Circle back to Stevens. Here's a timeline to cramp your brain: Drew graduated from college less than two months before Stevens left college basketball in 2013. And here's what Stevens told CBS Sports about why the move for him -- from assistant to head coach -- was not intimidating back in 2007 and why he wouldn't think it would be for Valentine now. 

"Every situation is different, but the thing I would say about Drew -- and I don't know Drew -- but I know Porter loves him and everyone says great things about him," Stevens said. "When people start talking about experience and talking about age and those type of things, you can't put a price on the experience of him being there, at Loyola. That's worth so much to that transition and he's been a huge part of that, obviously. At 29, the wealth of experience that he's accumulated just from being a part of that great run they've had and knowing the institutional workings of the school and knowing what's important to the school, the mission of the athletic department, it gives him a great head start on what obviously is a promising career." 

Moser echoed that. He said the pressure for Valentine will be big and real right away. There is a standard now and the fan base won't drift back to previous era. But Valentine is a rare quick study, so this has a shot at continuing to be a great college sports story. Think about it. Joins the staff as an assistant at 26 and has the head job at 29. Who does that? The man is also prideful about his truthfulness with players. That's why, in part, the seniors are coming back. There are other factors (the overseas professional market isn't exactly thriving as the pandemic continues to devastate across the globe), but an essential truth to all of this is Loyola's players have as much trust and faith in Valentine now as they did when Moser was coach.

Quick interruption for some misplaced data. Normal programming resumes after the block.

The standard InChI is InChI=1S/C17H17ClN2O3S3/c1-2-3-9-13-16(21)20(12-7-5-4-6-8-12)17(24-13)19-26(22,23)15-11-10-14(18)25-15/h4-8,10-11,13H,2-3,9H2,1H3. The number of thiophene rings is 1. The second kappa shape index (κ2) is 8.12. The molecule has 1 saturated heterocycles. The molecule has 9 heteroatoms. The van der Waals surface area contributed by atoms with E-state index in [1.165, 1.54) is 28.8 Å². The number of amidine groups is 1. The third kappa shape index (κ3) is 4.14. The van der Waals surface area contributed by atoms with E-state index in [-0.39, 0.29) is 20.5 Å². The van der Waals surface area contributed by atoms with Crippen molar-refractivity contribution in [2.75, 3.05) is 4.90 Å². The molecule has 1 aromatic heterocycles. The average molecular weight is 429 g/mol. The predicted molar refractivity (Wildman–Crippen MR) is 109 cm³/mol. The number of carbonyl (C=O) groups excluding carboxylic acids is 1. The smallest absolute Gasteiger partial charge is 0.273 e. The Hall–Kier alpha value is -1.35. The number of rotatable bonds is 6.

"When you have real relationships with people and can be honest with them about them about things -- there's not one promise made here," Valentine said. "It's the realness and the care about them and their development. They trust what they're going to do and what I'm going to do to get these guys better. They know you don't play for a coach as detailed as Porter Moser, and these dudes buy in and believe in it in a certain way. If they didn't trust or believe in me as a coach then they would've been like, 'If I'm going to go back to college, I'm going to go play for somebody else because this guy didn't know what he was doing.'"

This program has in many ways been a microcosm for why college basketball is lovable and irresistible for millions. If there was ever a way to keep that interest going, hiring young and keeping most of the team together is how to do it. There are a lot of coaches who are taking over bigger jobs, better jobs. There are coaches hired in this year's cycle who clearly have more talent. But you can easily make the argument that, of the near-60 coaches who took jobs this year, the one who acceded to the best situation is Valentine. 

"Every step of the way for these last four years he wasn't just present," Moser said. "He was soaking it in. He was learning the whys. It was so obvious to me, a head coach who's been in it a long time. He's ready."

The Ramblers are ready. Again. Young coach, old team and a new era for a modern mid-major powerhouse.